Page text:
Give them a bucket. Some people just need to tell you the whole, awful story, spilling out all the details of what they’re angry about and why. Your role is to make “I’m listening” noises, such as “Yes, I see” and “Ah, I hear you.” Don’t interrupt—let them tell you their story from the beginning.

Listen actively. Listening actively moves things along in a negotiation. Capture what someone is telling you and say it back to them.

Take them back to options. People are attracted to the ideas they create themselves. Ask questions like, “If this doesn’t work for you, what does?” Gleaning those kinds of options will give you power.

If none of these works for defusing the person, he or she is not behaving reasonably. For those kinds of people, just name their game; say, “It feels like you’re using anger to get what you want. Neither of us wants that.” Call out the person and force them to stop before you move on.

3. Navigating Through a Difficult Conversation

After you resolve the people problem of that formerly angry negotiator, you’ll still likely have hard work to do. To navigate through a difficult conversation, try the following four-sentence model created by Doug Stone, a lecturer at Harvard Law School’s Program on Negotiation:

  1. Assume that what they’re saying isn’t intentional: “I don’t know if you’re aware of this …”
  2. Describe the data: “Here’s what I see …”
  3. Explain the impact: “My concern is that …”
  4. Leave the floor open for the other person: “What do you think?”

Here’s a real-life scenario to illustrate this method: In a difference in opinion over antibiotics, a doctor yells at a nurse in front of a patient. The head of nursing addressed the problem by saying: “Dr. Smith, I’m not sure if you’re aware of this, but here’s what I saw. I overheard a conversation you had with Susan about antibiotics. That conversation happened in front of a patient. My concern is that now the patient is aware that we have differences and might think we don’t know what we’re talking about. What do you think?”

Most likely the doctor will apologize and come up with a better solution for addressing the problem in the future. That’s because those four sentences gave him a face-saving way to do so.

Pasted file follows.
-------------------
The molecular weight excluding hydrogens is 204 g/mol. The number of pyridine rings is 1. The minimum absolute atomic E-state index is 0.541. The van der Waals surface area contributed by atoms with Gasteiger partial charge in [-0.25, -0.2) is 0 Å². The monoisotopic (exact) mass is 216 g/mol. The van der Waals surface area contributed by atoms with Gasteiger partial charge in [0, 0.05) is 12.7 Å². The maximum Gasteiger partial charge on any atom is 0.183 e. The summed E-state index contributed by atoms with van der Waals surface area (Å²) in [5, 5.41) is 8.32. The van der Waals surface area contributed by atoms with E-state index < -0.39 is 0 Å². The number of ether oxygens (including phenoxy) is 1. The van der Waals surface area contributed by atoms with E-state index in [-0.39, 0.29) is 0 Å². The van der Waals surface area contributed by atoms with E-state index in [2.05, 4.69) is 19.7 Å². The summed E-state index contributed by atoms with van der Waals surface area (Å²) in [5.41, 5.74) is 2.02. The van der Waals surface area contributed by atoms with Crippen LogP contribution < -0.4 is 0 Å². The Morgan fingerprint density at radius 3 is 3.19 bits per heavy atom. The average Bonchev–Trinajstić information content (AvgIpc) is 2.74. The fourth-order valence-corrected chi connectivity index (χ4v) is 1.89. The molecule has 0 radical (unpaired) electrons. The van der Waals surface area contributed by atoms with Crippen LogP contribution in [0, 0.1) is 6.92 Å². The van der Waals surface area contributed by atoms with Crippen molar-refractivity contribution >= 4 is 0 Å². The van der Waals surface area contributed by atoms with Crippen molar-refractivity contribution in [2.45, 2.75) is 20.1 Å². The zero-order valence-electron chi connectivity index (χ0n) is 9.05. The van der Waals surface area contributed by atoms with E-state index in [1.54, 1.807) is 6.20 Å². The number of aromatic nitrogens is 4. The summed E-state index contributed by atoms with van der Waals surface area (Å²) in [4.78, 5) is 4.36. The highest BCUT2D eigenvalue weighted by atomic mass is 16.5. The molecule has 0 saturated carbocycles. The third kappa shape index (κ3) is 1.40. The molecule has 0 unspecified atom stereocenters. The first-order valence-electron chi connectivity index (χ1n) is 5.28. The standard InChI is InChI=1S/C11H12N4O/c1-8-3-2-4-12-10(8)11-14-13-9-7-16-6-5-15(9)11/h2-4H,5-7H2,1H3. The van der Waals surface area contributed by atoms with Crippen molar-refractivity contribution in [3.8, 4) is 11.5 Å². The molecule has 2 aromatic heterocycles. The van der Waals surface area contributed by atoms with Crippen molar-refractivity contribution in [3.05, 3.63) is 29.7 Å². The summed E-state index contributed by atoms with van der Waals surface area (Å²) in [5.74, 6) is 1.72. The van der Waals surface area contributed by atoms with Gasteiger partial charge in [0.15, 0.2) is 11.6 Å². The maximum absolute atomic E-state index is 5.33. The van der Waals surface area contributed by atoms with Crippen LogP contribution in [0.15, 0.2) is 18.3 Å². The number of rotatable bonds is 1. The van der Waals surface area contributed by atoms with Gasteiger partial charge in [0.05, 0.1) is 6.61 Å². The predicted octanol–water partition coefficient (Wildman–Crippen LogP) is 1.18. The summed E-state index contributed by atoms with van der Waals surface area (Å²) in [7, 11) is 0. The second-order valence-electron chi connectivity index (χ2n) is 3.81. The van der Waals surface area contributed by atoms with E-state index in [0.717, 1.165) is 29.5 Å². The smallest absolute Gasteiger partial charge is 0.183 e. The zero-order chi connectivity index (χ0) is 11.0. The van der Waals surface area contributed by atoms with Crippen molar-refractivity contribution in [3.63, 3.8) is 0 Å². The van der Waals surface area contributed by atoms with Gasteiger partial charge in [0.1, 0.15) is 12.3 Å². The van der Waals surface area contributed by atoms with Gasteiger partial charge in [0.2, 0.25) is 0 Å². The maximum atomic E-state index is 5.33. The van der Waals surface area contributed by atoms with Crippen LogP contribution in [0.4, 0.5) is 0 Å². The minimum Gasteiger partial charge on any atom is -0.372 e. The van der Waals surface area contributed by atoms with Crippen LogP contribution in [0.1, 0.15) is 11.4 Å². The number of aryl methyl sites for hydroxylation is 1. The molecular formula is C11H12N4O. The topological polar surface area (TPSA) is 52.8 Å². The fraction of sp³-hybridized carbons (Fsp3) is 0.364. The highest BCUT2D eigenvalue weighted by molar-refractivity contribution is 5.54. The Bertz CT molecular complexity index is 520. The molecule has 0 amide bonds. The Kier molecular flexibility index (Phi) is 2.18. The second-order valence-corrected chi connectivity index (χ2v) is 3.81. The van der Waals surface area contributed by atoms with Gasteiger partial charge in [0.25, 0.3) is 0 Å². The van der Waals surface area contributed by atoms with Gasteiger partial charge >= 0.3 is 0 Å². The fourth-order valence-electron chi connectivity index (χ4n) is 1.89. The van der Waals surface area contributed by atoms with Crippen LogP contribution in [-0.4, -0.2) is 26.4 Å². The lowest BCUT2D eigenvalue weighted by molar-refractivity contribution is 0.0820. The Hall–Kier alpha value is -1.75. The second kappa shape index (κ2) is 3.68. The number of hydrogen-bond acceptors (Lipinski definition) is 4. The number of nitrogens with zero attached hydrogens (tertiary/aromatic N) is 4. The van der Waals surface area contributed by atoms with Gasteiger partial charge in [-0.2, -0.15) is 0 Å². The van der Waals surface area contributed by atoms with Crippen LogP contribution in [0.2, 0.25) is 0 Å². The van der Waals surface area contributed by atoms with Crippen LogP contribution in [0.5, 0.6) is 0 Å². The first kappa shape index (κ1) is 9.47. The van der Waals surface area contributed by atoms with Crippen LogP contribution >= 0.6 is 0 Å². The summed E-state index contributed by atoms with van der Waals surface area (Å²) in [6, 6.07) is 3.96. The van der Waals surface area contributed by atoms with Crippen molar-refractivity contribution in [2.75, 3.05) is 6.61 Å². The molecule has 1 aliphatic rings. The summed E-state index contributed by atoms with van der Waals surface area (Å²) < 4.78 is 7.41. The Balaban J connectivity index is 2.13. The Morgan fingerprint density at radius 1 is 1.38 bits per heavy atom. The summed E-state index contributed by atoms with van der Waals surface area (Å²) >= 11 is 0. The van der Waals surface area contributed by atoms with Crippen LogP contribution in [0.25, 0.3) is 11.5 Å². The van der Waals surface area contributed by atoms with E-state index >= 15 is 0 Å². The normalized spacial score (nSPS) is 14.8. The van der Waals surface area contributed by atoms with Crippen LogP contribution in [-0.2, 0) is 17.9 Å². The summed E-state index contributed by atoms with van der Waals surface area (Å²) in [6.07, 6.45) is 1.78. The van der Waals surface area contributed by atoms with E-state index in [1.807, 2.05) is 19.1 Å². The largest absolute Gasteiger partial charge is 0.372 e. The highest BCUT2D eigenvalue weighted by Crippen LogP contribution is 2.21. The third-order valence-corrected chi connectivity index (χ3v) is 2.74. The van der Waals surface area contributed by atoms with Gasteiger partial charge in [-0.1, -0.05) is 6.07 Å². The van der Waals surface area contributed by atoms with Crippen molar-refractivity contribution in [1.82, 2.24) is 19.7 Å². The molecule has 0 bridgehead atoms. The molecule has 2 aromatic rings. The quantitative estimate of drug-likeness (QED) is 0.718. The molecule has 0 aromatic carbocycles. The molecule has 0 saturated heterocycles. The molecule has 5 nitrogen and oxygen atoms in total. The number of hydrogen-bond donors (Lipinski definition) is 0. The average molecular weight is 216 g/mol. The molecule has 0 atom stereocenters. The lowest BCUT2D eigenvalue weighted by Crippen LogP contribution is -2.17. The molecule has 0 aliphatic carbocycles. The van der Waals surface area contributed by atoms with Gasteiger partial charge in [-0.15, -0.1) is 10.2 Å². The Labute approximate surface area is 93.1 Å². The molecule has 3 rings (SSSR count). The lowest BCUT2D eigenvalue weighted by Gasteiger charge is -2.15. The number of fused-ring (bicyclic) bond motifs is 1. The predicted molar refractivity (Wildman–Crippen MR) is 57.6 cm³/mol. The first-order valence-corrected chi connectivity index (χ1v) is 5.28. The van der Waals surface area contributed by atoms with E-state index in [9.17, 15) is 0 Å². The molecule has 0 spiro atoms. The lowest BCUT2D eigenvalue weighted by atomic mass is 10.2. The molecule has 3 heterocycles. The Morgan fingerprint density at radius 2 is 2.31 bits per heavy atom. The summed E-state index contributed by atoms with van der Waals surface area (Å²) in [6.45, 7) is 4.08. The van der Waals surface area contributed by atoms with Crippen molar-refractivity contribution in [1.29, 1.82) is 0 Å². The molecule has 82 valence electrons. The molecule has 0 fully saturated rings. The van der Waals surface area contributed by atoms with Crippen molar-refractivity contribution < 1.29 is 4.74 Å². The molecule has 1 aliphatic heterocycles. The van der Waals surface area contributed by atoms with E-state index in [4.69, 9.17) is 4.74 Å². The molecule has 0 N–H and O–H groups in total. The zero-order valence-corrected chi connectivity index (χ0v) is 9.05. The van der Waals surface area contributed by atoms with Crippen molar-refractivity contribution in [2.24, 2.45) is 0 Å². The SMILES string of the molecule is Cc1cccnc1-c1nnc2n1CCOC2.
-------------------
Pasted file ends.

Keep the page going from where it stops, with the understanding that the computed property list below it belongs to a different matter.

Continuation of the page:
4. Getting People to Yes

Once the negotiation is back on track, how do you get the other party to say yes to what you’re offering? Consider the key principles of influence developed by Robert Cialdini, professor emeritus of psychology and marketing at Arizona State University. Of his six principles, here are four that specifically relate to negotiation:

Reciprocity. This is the principle of give and take, and “I’ll scratch your back, if you’ll scratch mine.” Here’s an example: Your desk is piled with work, but all of a sudden you get a call from your colleague Larry. He has to have some data right away for a presentation. Because he’s your friend, you take a couple of hours and help him out, even formatting the information he needs as a graph. The next day after the presentation, he calls to say thanks. Many of us would reply, “No problem, that’s just part of the job,” but that answer fumbles away reciprocity.

Instead, say, “You’re welcome. I know if the situation were reversed, you’d do the same for me.” That engages reciprocity and leads Larry to feel obliged to help you out in the future.

Scarcity. Products are more desirable when their availability is limited or when we might lose the opportunity to get them on the best terms. How can you make what you have to offer scarce? If you put a time limit (“this is only good for a certain number of days) or a finite number (“we have only four left”) on a deal, people will perceive it to be more valuable. They will think, “I must need to buy it; not everybody will get this deal.”

Commitment and consistency. People are driven to be consistent, and once they have committed to something, they’re more likely to live up to it. When you say something out loud or write something down, you’re even more committed. All along the way of a negotiation ask questions like, “Does this work for you?” Those little yeses will help you get the motivation to continue to the harder parts of the negotiation.

Likeability. You’ve heard that the meanest son of a gun gets the best deal, but that’s not true. We are much more willing to give concessions to people we like. Help people like you by showing some transparency about who you are.

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Author Information

Susan Williams, PhD

Williams is professor of management at Belmont University’s Jack C. Massey Graduate School of Business, and she also serves Belmont’s Center for Executive Education as a curriculum designer and faculty member. Her teaching interests include ethical decision making, continuous improvement and strategic thinking. More Articles by This Author »